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```Frank Mittelbach <[log in to unmask]> writes:

>  > - Hyphenation patterns are specified in terms of the output encoding.
>  >   This means that every character appearing in the hyphenation rules
>  >   must have a physical slot in the selected font.
>
> only in the internal storage format for patterns used within TeX. On the
> abstract level this is not at all true even though the source format of
> existing patterns tend to be written in this form as well.

Frank also made an earlier comment in this regard, which, while true,
is of marginal relevance to the discussion of multi-lingual/-encoded
documents.

Yes, it is nice if hyphenation pattern input files use symbolic
representaions of characters (\ss) rather than hex code values
so they can be used for different font encodings.  But the font
encoding must be selected when the format is generated!  This
doesn't help the user who wants to use various font encodings,
and it certainly does not facilitate multi-encoded documents.

For hyphenation purposes, multiple encodings must be treated as
multiple languages.  This again points to the need for babel to
specify the desired/required font (encoding) when it selects
a language.

>  >   However, logically
>  >   hyphenation should not depend on output encoding, and one should be
>  >   able to mix fonts with different output encodings without losing
>  >   correct hyphenation.
>
> yes, and it is possible without technical problems (in theory)

resolved for each encoding.  Or does "in theory" really mean
what it says -- not in practice.

>  > - It is rather hard to make a new font available under LaTeX.
>  >   Essentially one must create a virtual font which has all the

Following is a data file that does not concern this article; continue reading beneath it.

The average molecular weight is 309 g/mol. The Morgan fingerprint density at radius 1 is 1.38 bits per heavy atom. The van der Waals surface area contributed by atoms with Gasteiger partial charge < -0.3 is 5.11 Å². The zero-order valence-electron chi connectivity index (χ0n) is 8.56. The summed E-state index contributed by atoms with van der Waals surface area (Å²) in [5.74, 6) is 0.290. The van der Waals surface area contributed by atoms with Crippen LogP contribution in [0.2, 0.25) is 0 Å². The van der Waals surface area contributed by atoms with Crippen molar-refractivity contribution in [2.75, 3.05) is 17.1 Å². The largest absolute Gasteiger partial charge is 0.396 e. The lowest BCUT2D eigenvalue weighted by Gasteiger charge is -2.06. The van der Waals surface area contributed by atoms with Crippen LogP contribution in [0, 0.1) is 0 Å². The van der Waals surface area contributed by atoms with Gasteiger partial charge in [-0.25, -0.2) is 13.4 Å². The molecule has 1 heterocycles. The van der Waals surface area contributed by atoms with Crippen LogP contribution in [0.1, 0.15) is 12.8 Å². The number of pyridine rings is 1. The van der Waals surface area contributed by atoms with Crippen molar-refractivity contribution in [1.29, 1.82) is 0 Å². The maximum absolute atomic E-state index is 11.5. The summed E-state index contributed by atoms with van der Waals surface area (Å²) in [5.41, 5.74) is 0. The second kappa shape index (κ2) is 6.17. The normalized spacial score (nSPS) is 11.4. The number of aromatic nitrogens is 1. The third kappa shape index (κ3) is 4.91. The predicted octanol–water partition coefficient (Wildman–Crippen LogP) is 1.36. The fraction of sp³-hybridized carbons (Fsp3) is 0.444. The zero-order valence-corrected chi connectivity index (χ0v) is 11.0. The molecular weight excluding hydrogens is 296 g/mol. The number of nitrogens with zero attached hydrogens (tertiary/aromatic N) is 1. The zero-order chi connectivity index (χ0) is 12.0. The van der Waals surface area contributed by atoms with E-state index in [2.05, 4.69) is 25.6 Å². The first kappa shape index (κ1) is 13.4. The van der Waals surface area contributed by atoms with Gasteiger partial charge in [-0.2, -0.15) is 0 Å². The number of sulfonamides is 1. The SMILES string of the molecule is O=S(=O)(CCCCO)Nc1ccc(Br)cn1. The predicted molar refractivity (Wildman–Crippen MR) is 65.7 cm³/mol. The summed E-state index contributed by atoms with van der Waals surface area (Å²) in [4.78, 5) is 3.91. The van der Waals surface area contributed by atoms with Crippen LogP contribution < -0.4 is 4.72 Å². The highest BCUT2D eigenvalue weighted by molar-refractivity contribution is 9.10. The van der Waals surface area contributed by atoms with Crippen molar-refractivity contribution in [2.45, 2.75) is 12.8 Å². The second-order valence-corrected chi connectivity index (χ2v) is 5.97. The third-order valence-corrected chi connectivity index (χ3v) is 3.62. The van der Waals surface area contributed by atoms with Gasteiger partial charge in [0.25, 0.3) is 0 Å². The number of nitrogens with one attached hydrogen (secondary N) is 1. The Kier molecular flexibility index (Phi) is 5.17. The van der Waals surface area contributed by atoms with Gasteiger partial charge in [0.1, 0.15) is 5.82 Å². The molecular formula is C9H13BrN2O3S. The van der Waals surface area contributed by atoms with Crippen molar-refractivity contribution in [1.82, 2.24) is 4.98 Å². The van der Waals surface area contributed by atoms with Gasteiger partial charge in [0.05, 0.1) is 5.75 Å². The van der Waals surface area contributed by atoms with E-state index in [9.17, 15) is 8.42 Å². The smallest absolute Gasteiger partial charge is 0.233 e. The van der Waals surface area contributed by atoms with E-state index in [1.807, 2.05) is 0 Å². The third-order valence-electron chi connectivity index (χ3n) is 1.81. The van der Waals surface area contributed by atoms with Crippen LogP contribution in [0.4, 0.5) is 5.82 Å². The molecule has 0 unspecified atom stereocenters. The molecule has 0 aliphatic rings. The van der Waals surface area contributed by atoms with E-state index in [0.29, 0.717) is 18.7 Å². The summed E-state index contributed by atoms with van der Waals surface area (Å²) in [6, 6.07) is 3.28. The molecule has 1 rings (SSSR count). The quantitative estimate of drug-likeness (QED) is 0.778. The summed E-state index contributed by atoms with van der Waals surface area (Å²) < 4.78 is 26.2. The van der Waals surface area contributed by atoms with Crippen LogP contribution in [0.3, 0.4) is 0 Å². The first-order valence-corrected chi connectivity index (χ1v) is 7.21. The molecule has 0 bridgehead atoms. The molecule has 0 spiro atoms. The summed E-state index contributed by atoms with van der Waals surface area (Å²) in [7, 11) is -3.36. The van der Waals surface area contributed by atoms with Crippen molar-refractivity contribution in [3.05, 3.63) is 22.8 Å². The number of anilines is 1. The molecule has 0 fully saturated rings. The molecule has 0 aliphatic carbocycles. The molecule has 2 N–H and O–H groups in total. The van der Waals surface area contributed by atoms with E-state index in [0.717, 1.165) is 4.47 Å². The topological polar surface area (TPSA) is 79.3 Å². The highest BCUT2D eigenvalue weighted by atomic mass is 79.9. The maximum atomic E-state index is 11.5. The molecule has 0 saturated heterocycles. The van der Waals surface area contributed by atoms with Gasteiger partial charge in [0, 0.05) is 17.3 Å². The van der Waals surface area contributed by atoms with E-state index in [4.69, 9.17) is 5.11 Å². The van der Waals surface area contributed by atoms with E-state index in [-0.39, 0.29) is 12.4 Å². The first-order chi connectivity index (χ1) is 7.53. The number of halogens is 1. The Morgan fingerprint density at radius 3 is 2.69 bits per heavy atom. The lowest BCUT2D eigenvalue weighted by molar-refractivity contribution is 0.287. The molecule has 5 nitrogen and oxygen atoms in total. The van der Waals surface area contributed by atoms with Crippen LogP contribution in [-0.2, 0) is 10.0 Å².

>  >   character slots in the places where hyphenation expects them to be.
>
> wrong.

Wrong...I guess.   Maybe Frank runs LaTeX on initex and has patched
fontenc.sty to load patterns for whatever font encoding is requested.

This does bring us to the point about "internal representation".
TeX has different levels of internals, and at the level where it builds
a horizontal list (as opposed to the higher level of the macro definitions)
the character tokens must map directly to the corresponding font.
Some can call this a lack of distinct internal representation.
Others can say the relevant representation is in the macros (as
with inputenc).  Still others can say TeX's internal representation
is independent because of virtual fonts.

>  > - TeX diagnostic messages output the "internal representation", which
>  >   can quickly become unreadable for scripts that are not essentially
>  >   ASCII.
>
> which diagnostics we are talking about here? some of them are in the font
> encoding (which is not the LICR at all)

I agree.  This is not the issue.  In fact, it is only an issue for
system configuration!  Most TeX implementations now allow messages
to be printed without conversion to ^^ format.